There is a need to give priority to the expansion of public educational systems to accommodate the numbers of children who still do not have access to school. This means that:

  • More schools need to be built, teachers need to be recruited and trained and educational materials need to be made available.
  • Alternative approaches need to be developed to provide for the education of children when geographical conditions pose obstacles or the community’s lifestyle involves mobility.
  • The formal and non-formal education systems need to be linked in a more systematic manner to allow for easier transitions from the non-formal to the formal sector, and both systems need to be improved and upgraded in many countries.
  • School admission and retention policies should facilitate the entry or re-entry of children into schools by providing alternative placement options and independent learning approaches with adequate guidance and support for over-aged children or children who re-enter school.
  • A substantial increase in the availability of public education in rural areas at the pre-primary, primary and secondary levels will diminish the pressure and existing congestion in schools in the urban centres where poor families migrate in search of both jobs and educational opportunities for their children.
  • In many cases, children in the worst forms of child labour belong to the lowest strata of society in terms of ethnicity and culture. In this regard, IPEC is working in collaboration with the ILO's INDISCO programme and ILO PRO 169 in order to understand better how these exclusion mechanisms affect the education of indigenous and tribal peoples and to develop models to counteract them. These models can then be adapted and replicated in various countries. ILO PRO 169 is the Project to Promote ILO Policy on Indigenous and Tribal Peoples which operates at the policy level. It aims to promote the rights of indigenous and tribal peoples, encourage dialogue on the issues affecting them and build the capacity of these peoples to promote and protect their own rights. IPEC is working with PRO 169 to establish the close links between indigenous children, child labour and education.

Teachers, Educators and their Organizations:

  • Teachers are a key determining factor in the quality of any education system. Some teachers work under appropriate and effective conditions. However, the conditions under which many teachers have to work, particularly in developing countries where the situation of child labour is critical, are often appalling. For decades, teachers have been teaching children despite the lack of physical infrastructure, learning materials and other essential support services.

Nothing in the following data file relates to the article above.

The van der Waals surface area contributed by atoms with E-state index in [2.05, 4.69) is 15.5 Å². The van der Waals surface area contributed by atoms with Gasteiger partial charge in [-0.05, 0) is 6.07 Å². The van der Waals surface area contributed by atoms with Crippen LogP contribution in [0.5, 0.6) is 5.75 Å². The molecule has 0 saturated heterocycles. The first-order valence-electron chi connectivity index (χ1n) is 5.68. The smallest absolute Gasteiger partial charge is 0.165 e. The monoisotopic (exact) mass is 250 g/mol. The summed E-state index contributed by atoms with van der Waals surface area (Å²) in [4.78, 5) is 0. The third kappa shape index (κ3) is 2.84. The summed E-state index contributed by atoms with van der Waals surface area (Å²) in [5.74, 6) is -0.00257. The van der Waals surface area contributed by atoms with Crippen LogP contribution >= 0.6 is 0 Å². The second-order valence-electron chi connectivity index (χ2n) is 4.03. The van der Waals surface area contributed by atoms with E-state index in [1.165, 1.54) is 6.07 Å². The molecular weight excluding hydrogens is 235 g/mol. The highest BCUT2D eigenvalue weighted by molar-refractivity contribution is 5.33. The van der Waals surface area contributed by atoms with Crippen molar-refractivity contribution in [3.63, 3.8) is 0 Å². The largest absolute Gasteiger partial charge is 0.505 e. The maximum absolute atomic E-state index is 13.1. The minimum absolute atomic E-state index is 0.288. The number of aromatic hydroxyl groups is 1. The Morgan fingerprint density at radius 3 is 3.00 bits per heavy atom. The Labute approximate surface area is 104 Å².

• While education systems in most countries are usually among the largest administrative sectors of government, the ultimate success or failure of the system to deliver services to millions of children depends upon the abilities and attitudes of teachers. Teachers have been expected to fulfil national educational goals and objectives despite inadequate or even inappropriate conditions for learning and teaching. In many countries, teachers are often forced to take on additional jobs in order to supplement their income out of economic necessity. These situations stretch the limits of teachers’ capacities and require a deep sense of commitment, resourcefulness and tremendous amounts of energy from them to meet expectations.

  • In terms of the crucial role of education in the elimination of child labour, it therefore is vitally important to ensure that teachers are given the opportunity to provide quality education to their students. This depends upon the quality of teacher education and preparation in a country, on the policies, procedures, infrastructure and material resources that define the teachers’ working and employment conditions. In this respect, IPEC fully supports the action programme of ILO's SECTOR-Education which focuses global attention on the critical issue of the worldwide shortage of teachers.

  • Providing a quality education for all requires that teachers must be supported to do their job better, through good training and improvements in their status, pay and working conditions; respect for their rights to freedom of association and collective bargaining is critical in this respect.


Eradicating child labour is still a distant dream for India. But education can be proved as a weapon to deal with it. Our lawmakers are trying to tackle the problem but it’s high time that we as a citizen of India help the government to solve the problem. Problems like poverty, Illiteracy leads to child labour, with a collective effort by all of us, will for sure help children to drag them out of the labour world and lead a better life ahead.

“The roadway to a healthy nation is to stop child exploitation through child labour”